The ‘emotion factor’ is coming back to this stock after a year’s vacation. Duration is very important here, and our views differ based on near vs. intermediate vs. long-term.
HBI is an interesting name right here. It has historically been a ‘love it or hate it stock” with not a whole lot of sentiment resting between. That high-emotion factor deflated over the past year, and it fell on to the ‘who cares’ list – based purely on investor requests to us on the name. Now we’re we’re seeing the emotion build up again on both sides. We view Duration on this one almost as a barbell.
We like it a lot near term – for the next two quarters, that is. The company has the top-line in the bag, cotton costs locked 30% below current prices, moderate channel restocking, and channel fill as a key customer – Dollar General – is back in rapid growth mode and will need HBI product to fill its shelves. Over the longer term, HBI is the last company left in the industry that can capture such a major margin delta through sourcing savings and use it as an offensive weapon to gain share the same way Gildan did in the early 2000’s. We only need 2-3% growth to make that happen longer term, which would drive margins up and debt down.
But can the company sustain a 5-8% top line growth rate? No way. This is an underwear company, folks. Units grow at about the rate of population (ie 1%) and there’s no real pricing power to speak of. The channel fill is important and undeniable. But just because the channel is refilled (and perhaps overfilled) does that mean that the end consumer will wear more underwear? Nah… I don’t think so.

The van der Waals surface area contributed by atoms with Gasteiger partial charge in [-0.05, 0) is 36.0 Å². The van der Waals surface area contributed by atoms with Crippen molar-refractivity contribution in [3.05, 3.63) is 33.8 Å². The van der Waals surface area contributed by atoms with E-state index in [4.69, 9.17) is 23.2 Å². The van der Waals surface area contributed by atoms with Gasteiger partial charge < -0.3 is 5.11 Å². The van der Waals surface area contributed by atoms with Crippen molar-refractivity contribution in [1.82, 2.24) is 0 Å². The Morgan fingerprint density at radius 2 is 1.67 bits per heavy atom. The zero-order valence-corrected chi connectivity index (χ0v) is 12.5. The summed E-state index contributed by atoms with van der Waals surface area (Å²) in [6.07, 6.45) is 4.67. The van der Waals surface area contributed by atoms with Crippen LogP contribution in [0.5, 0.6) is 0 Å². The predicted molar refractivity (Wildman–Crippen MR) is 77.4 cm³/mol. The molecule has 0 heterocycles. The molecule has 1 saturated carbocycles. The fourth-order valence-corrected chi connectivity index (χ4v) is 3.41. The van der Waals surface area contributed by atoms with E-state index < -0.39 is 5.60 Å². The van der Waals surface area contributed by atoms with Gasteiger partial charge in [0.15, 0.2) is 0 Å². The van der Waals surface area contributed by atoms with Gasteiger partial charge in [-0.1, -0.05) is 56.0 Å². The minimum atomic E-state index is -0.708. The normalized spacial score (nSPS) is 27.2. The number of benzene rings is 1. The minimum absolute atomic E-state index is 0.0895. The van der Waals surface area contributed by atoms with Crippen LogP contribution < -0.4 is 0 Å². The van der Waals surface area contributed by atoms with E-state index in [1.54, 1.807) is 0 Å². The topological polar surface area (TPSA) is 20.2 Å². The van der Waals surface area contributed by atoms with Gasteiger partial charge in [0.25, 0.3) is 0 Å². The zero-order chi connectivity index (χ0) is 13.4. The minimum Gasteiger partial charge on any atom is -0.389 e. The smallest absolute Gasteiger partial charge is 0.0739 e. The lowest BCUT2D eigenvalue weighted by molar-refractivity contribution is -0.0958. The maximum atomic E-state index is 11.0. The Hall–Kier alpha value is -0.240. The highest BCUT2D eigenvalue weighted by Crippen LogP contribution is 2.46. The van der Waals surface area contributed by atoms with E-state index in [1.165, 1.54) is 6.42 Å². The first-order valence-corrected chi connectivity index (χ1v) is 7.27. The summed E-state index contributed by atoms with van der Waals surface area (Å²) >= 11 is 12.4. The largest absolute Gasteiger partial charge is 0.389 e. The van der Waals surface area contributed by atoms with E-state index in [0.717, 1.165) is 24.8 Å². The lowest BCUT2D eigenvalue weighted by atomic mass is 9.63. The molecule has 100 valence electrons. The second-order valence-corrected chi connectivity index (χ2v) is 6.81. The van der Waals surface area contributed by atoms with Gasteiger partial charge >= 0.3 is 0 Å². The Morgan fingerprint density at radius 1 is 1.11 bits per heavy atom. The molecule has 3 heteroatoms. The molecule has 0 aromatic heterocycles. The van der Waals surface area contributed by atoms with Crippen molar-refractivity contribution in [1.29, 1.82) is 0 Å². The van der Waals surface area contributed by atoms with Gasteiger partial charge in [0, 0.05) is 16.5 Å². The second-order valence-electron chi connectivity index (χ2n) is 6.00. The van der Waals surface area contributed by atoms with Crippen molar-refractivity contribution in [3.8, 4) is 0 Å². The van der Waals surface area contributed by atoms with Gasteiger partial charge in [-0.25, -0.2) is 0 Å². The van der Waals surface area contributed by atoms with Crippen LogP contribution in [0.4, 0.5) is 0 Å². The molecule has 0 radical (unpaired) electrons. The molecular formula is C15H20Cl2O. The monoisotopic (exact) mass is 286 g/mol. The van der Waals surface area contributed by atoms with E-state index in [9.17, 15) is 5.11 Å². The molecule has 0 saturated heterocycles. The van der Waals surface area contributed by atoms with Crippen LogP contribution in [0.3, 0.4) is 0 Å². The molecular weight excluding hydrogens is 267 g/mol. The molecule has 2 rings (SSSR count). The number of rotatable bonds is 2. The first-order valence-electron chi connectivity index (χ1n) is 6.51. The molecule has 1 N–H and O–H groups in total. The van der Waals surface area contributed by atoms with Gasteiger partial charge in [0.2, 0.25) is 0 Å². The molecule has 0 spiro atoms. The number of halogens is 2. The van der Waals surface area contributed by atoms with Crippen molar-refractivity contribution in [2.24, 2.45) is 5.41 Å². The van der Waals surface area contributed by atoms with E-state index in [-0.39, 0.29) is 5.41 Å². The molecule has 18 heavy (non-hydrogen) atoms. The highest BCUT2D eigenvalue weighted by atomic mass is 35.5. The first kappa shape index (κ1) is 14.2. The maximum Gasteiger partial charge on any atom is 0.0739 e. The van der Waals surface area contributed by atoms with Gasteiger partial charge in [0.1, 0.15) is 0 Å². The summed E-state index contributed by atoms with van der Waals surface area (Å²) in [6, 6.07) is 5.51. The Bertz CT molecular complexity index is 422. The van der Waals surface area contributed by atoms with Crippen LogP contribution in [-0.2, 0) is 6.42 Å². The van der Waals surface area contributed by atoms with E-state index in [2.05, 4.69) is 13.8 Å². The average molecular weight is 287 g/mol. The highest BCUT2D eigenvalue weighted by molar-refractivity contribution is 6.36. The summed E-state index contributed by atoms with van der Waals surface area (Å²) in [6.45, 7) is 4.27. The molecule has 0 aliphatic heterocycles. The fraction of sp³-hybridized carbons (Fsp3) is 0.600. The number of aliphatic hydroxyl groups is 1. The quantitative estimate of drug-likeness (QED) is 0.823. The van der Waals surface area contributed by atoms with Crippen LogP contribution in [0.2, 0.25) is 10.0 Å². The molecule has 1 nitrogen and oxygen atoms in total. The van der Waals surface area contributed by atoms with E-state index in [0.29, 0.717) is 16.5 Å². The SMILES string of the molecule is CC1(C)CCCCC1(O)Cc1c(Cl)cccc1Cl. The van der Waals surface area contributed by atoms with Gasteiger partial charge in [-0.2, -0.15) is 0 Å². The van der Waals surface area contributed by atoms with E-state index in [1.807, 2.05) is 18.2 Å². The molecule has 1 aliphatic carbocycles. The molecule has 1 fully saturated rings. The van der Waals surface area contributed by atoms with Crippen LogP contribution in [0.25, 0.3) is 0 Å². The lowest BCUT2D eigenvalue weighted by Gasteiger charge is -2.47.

So what’s our concern? It’s that after we pass by these 2 slam-dunk quarters, then we have to bank on 1) sell through, 2) an improving consumer, 3) rational behavior by Wal-Mart in the wake of channel fill at other retailers, 4) that the Asian factory transaction goes as planned, and that either cotton prices come off, or HBI can offset them with pricing power.
Can all of these things happen? Yes. But our point is that they HAVE TO happen.
Our conclusion? Be mindful of your duration here. Over the next 2 quarters, it’s going to be tough not to like HBI – 3-4 quarters out is a different story. Once that risk passes, $3 in earnings share is a complete reality here.